Meditation, chants and breathing exercises were what I expected. What I got was a gruelling workout where I was made to do handstands, asked to defy my body’s limit to stretch and given a pose that felt suspiciously like a push-up. All this in a 75-minute yoga class with instructor Jacqueline Quesnel at Akasha Studio, Long Circular Road, Maraval. My yoga education prior to the class was decidedly limited, I’d only tried the activity once before, in a yoga for beginners class, which didn’t prepare me for the intensity of Jacqueline’s workout. What I did know was that yoga was the type of exercise that focused not just on the body, but on the mind as well. Jacqueline practices an Anusara-based yoga, a type of yoga she said was known for hand stands and promised we would make an attempt before the class was over.
I wasn’t overly excited. I had never attempted or even wanted to attempt a hand stand before. “The very first principal is to open to grace,” said Jacqueline, before letting me know she would begin with a Sanskrit chant. I interrupted before she could begin, wanting to know the religious connotations here. In my research I had learnt of yoga’s connection with Hindu philosophy and that it was practiced by Hindus and Buddhists. “You don’t have to be a Hindu to practice yoga,” she answered. “I encourage my students to chant with me after I translate for them but I also give them the option of saying a prayer or even being silent before the class starts.” The purpose of the prayer, she explained was to give thanks and prepare yourself both spiritually and mentally for the class. She admitted, there was a spiritual aspect to Yoga but added that it wasn’t religious. “I am Catholic and I have never strayed from being a Catholic. I use Hindu stories as guide sometimes in my class but I don’t practice Hinduism or teach it,” she said.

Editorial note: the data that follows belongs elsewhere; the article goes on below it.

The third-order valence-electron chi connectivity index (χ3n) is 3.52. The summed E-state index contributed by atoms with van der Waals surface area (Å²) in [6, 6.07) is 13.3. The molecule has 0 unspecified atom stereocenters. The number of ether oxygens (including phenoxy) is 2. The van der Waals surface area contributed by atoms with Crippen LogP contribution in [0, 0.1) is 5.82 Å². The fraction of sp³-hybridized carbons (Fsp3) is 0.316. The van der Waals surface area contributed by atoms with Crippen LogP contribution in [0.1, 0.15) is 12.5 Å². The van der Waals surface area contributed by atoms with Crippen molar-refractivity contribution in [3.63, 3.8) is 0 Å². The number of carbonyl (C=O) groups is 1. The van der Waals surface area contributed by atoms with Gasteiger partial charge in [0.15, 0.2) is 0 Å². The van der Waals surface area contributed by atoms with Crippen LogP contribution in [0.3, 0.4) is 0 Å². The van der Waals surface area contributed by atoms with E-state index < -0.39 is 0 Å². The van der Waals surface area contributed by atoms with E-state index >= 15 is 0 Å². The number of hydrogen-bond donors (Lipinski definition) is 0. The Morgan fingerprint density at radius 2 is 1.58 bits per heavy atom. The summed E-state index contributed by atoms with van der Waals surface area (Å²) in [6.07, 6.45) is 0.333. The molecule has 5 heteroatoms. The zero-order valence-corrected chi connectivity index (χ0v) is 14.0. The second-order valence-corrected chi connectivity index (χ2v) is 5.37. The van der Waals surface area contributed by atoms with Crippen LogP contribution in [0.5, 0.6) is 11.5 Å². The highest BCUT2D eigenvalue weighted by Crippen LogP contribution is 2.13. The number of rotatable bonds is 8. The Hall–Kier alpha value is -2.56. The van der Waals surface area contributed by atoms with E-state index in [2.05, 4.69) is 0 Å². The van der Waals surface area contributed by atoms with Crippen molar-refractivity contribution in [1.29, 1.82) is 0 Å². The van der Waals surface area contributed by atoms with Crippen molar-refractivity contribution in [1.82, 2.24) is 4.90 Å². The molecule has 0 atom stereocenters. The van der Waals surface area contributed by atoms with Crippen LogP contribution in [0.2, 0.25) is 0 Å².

While she did a chant, I closed my eyes respectfully and said a quick prayer, thanking God for life. What, I should have done, was asked him for strength, energy and endurance as we stepped onto our yoga mats. The mats, Jacqueline revealed could cost upwards of $300, depending on the material. Eco-friendly materials cost more. Jacqueline’s first instruction was for me to hug my muscles to my body. I took this to mean I needed to make my muscles tense and proceeded to do so. With Jacqueline’s assistance I managed to align my body in a proper standing posture, a marked difference from my usual slouch.
She instructed me in my first pose, the table pose, which felt very much like the pose one starts a pushup with, but instead of actually pushing up I had to hold my body in place, all the while with tensed muscles. “Yoga is a combination of fitness and stress management and is something you take at your own pace.” While speaking, Jacqueline directed me to lift one hand towards the sky and turn my body sideways so that only one of my hands was supporting my body. As my arm wobbled and I felt myself sweat, I realised that this was a lot harder than Jacqueline’s soft voice and vibrant smiles, as well as several online pictures of pretty poses had led me to believe. We tried the cobra pose. Jacqueline said I did a great job on most of the poses but looking at her fluid moments and the ever-present joyful smile compared to my aching muscles and frowns of concentration I wasn’t so sure.
Several poses later, I fell to the floor, my muscles and brain screaming at me for not being prepared. With a smile, Jacqueline suggested that we take a respite and drink some water. Five minutes later I was bent over on the floor attempting a hand stand. “Most people think they can’t do a hand stand but what stops them is the fear,” said Jacqueline. “Just trust that I’ll hold you and kick your legs upward.” I made two half-hearted attempts, before she again told me I needn’t be fearful. I decided one genuine attempt would be enough and if I failed, well at least I had tried. I didn’t fail and although I couldn’t hold my weight for very long, it helped when she reminded me to tighten my muscles. Yoga is definitely one of the prettier forms of exercise, but don’t let the graceful poses fool you, yoga with Jacqueline was hard work, hours later my muscles still had not forgiven me. The yoga class turned out to be more than I expected and maybe a little more than I could handle but I’ll admit, I enjoyed every moment of it. There was no shouting gym instructor or judgemental eyes noting my fitness failures. Despite being a bit tough on my unfit body it was actually a pleasant experience. Jacqueline’s classes cost between $55 to $65 and she suggests two classes per week